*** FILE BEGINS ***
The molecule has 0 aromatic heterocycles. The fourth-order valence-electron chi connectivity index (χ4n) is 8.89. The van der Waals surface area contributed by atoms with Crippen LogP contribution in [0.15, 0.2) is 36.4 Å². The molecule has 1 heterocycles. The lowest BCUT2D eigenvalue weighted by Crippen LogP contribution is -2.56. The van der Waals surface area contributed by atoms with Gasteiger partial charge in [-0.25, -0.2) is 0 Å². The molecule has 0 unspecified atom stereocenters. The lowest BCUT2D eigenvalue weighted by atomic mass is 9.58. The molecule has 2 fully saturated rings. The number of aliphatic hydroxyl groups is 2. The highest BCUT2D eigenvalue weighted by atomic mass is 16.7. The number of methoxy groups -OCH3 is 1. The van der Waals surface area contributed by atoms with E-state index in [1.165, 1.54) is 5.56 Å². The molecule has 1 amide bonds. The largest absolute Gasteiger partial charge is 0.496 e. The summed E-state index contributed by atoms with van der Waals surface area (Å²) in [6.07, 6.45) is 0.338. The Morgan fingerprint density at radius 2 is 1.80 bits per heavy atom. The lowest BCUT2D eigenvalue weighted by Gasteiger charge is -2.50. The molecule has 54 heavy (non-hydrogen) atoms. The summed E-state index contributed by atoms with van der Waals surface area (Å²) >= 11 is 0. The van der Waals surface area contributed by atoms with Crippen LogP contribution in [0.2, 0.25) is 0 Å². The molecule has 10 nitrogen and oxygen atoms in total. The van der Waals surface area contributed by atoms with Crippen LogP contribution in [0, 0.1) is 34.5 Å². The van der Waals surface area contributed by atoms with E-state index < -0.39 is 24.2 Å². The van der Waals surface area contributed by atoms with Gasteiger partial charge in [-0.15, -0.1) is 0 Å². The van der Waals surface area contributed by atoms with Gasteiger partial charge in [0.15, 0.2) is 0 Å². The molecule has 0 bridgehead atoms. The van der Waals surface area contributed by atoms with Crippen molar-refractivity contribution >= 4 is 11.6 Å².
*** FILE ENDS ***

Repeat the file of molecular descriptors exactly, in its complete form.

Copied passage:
The molecule has 0 aromatic heterocycles. The fourth-order valence-electron chi connectivity index (χ4n) is 8.89. The van der Waals surface area contributed by atoms with Crippen LogP contribution in [0.15, 0.2) is 36.4 Å². The molecule has 1 heterocycles. The lowest BCUT2D eigenvalue weighted by Crippen LogP contribution is -2.56. The van der Waals surface area contributed by atoms with Gasteiger partial charge in [-0.25, -0.2) is 0 Å². The molecule has 0 unspecified atom stereocenters. The lowest BCUT2D eigenvalue weighted by atomic mass is 9.58. The molecule has 2 fully saturated rings. The number of aliphatic hydroxyl groups is 2. The highest BCUT2D eigenvalue weighted by atomic mass is 16.7. The number of methoxy groups -OCH3 is 1. The van der Waals surface area contributed by atoms with E-state index in [1.165, 1.54) is 5.56 Å². The molecule has 1 amide bonds. The largest absolute Gasteiger partial charge is 0.496 e. The summed E-state index contributed by atoms with van der Waals surface area (Å²) in [6.07, 6.45) is 0.338. The Morgan fingerprint density at radius 2 is 1.80 bits per heavy atom. The lowest BCUT2D eigenvalue weighted by Gasteiger charge is -2.50. The molecule has 54 heavy (non-hydrogen) atoms. The summed E-state index contributed by atoms with van der Waals surface area (Å²) >= 11 is 0. The van der Waals surface area contributed by atoms with Crippen LogP contribution in [0.2, 0.25) is 0 Å². The molecule has 10 nitrogen and oxygen atoms in total. The van der Waals surface area contributed by atoms with Crippen LogP contribution in [0, 0.1) is 34.5 Å². The van der Waals surface area contributed by atoms with E-state index < -0.39 is 24.2 Å². The van der Waals surface area contributed by atoms with Gasteiger partial charge in [-0.15, -0.1) is 0 Å². The van der Waals surface area contributed by atoms with Gasteiger partial charge in [0.15, 0.2) is 0 Å². The molecule has 0 bridgehead atoms. The van der Waals surface area contributed by atoms with Crippen molar-refractivity contribution >= 4 is 11.6 Å².